Archive for the ‘Hardware’ Category.
One thing that is not working very well on Macbooks is the fan control. On top of the machine running warmer than under OS-X, the fans don’t kick in until it’s very hot.
To remedy this, you can write a program to do this. I got a source code of existing package called cmp-daemon (http://aur.archlinux.org/packages.php?ID=21391) and tailored it to my machine (The fan RPM is a linear function of CPU temperature, but you might want to change it to step function, for example).
The set-up is pretty simple. There is the source code cmp-daemon.c, and a bash script to start|stop|restart the daemon: cmp-daemon.sh (see attachments). Just follow these steps:
- Edit cmp-daemon.c to your liking
$ gcc -Wall cmp-daemon.c -o cmp-daemon
- Copy the compiled program:
# cp cmp-daemon /usr/sbin/
- Copy the daemon script (make sure it is executable):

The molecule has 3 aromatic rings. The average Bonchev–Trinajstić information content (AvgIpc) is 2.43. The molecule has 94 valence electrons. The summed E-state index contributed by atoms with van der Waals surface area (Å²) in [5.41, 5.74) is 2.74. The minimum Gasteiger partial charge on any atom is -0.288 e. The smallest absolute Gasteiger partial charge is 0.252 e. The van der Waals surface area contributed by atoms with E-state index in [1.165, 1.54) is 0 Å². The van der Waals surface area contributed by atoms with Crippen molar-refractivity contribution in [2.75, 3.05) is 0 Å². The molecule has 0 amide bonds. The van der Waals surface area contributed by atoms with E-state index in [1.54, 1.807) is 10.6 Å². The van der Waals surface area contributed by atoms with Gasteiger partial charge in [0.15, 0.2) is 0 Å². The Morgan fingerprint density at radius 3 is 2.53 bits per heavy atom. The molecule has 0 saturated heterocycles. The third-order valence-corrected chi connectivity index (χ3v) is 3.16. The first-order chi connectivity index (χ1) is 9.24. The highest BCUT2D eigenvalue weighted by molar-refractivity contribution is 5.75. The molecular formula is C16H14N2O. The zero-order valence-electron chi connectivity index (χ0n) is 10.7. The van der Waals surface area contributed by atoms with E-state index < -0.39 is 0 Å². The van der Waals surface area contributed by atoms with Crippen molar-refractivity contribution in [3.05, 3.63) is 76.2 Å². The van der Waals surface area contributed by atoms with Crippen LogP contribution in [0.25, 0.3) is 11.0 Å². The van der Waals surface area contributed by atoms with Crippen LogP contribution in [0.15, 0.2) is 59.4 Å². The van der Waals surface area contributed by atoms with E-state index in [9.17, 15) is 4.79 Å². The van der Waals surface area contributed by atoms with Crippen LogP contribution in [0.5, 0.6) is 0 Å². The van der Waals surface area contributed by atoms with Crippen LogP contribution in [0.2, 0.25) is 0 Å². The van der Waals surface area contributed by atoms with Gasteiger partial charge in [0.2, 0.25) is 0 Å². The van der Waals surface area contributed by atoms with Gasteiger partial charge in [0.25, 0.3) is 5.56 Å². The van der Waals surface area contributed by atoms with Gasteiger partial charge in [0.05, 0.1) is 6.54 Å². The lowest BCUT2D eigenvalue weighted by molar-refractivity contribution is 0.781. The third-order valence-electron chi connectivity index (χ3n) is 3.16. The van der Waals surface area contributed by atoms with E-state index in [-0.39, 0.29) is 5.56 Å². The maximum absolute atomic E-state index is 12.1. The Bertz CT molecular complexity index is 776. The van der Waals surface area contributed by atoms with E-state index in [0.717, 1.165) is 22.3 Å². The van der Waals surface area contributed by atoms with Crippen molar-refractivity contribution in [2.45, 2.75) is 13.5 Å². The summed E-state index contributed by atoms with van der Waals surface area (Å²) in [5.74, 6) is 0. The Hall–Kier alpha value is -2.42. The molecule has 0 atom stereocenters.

# cp cmp-daemon.sh /etc/rc.d/cmp-daemon
- Start daemon:
# /etc/rc.d/cmp-daemon start
or edit /etc/rc.conf:
DAEMONS=(.. cmp-daemon ..)
The laptop (ze5600) has been running hot and stays hot even with the fan full blast. I figured it was the dust, so I wanted to clean it out in the fan system (it had never been cleaned). I found the service manual for the laptop, and decided to follow it to do it myself.
Of course being the first time opening a laptop, I was trying to be as careful as possible, but not everything goes smoothly the first time. It turns out that the original thermo paste completely glued the CPU and the thermal sink together. I had no idea what to do, so I took it to the local shop and the guy just plied it open with a small screw driver.
So after I got home, I just scraped off the old paste, cleaned it using isopropyl alcohol, and reapplied the new thermo paste (Arctic Cooling MX-2), and put it all back together.
The laptop works great, the fan goes off when the temperature rises, it actually cools the CPU, then turns off when it’s cool enough. Mission accomplished in my books
Continue reading ‘CPU&Heatsink in Laptops’ »